Updated: Jul 2, 2019
Cremes, fillers, injections of poisons, skin sanding, and collagen-enhancing machines are just a few of the things the multi-billion industry of beauty and dermatology pushes out to fight the good fight against that awful demon, aging. You're told that specific, very expensive cremes or "serums" will sink deeply into the skin and refresh, revitalize and cause new plumpness to appear. Remember "royal jelly?" If that is true, how then does the largest organ in our body, the skin, protect itself? Answer: it doesn't allow them to do anything of the sort IMHO. Give me the peer-reviewed research that supports it if I'm wrong.
Everywhere we look there is an emphasis on youth and what is deemed current beauty, usually white or light-skinned, and maintaining it at all costs. How does that make people who can't afford these luxuries feel? Why they look for other ways to accomplish their goal. Remember the line in the film "The Help" where the black woman is telling the young white woman what to use to maintain smooth, wrinkle-free skin? Simple: Crisco. Lard, therefore, was the staple beauty product for these women and they didn't, or rather couldn't, go to the department stores or pharmacies to purchase cremes.
The market for these wonder products is burgeoning as we face what has been called a tsunami of elderly and will that term, elderly, even have to be redefined? Statistics from the Population Reference Bureau bulletin for 2015 indicate that, "The current growth of the population ages 65 and older is one of the most significant demographic trends in the history of the United States.." (and) "those born between 1946 and 1964—have brought both challenges and opportunities to the economy, infrastructure, and institutions as they have passed through each major stage of life."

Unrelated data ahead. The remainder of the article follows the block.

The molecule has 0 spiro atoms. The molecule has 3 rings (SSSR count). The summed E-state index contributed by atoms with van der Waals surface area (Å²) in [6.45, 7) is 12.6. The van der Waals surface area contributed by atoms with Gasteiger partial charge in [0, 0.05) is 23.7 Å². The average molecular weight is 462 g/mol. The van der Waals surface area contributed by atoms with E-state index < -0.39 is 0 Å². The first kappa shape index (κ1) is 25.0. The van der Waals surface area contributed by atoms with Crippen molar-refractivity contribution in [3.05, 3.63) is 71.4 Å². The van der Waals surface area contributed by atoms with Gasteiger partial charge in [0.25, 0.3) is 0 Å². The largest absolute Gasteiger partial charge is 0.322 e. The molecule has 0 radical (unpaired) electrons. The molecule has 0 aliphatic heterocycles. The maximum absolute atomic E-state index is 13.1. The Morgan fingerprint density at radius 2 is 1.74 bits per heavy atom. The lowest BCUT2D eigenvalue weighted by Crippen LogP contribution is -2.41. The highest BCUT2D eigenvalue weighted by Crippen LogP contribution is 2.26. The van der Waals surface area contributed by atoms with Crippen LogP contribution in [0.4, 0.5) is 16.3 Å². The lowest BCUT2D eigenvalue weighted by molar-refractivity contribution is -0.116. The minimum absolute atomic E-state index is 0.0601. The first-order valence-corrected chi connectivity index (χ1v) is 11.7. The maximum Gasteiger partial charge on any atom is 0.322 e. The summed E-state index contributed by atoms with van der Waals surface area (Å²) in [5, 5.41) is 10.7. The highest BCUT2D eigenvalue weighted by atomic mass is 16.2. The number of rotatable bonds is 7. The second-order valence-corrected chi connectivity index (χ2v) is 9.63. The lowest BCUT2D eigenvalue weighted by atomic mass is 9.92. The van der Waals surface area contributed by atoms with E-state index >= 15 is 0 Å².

Many of these "elderly" will be unmarried, widowed or divorced and their living situation will be anything but rosy. "Older women are especially vulnerable. In 2014, about 12 percent of women ages 65 and older were poor, compared with 7 percent of older men. Among those ages 75 and older, women are nearly twice as likely to be poor (15 percent) compared with men (8 percent)."
Poor women, possibly without family support or limited community resources, may have a decidedly different view of themselves and what an infinitely extended life would mean to them. But, of course, how many poor women have access to the astounding scientific developments coming down the pike?
They will watch from the sidelines as the more affluent buy the services they need to maintain that youthful appearance or get the infusion that provides it. And the question of job discrimination enters into the race for youthfulness, doesn't it? If women, in general, are discriminated in jobs, job placement and salary, how much more difficult is it for an older woman who can't afford the dermatologic treatments?
Swiss researchers are currently exploring ways to fight aging (is it really a "fight?") by manipulating our RNA, that part of our cells that is vital to all life. Preliminary research points to a moping-up action inside cells to remove particles left after the destruction of one organelle, the mitochondria. This incredible structure is the powerhouse in the cell.
Should the scientists succeed in denying our bodies the scourge of aging and that unmentionable inevitability, death, what would we then be faced with? Everlasting life? One of the most vexing questions today, with limited lifespans, is to answer one simple quandary; why am I alive or what is the meaning of life? Philosophical, of course, but is the prospect of a life that never ends a bright light or a blight? Weighty to be sure.
The research is not as limited as we might think, however, and aging and beauty are only one area of interest in this cell manipulation. The other, and possibly more important area, is that related to neurodegenerative diseases. Which would you want; beauty or the ability to function normally or near-normally? Tis perplexing is it not?
Scientific breakthroughs, undoubtedly, will present unthinkable questions of which we are not even currently aware. You can't know the answer if you don't know the question. In fact, you can't even begin to search for the answer in that case.
The struggle between science and our acceptable norms of both body and behavior will only become more intense as our bodies give up their hard-won secrets. Will we, casually, begin to print new organs, veins, arteries and even swaths of skin for rejuvenating facial plastic surgery? The possibilities appear limitless as are the ethical questions.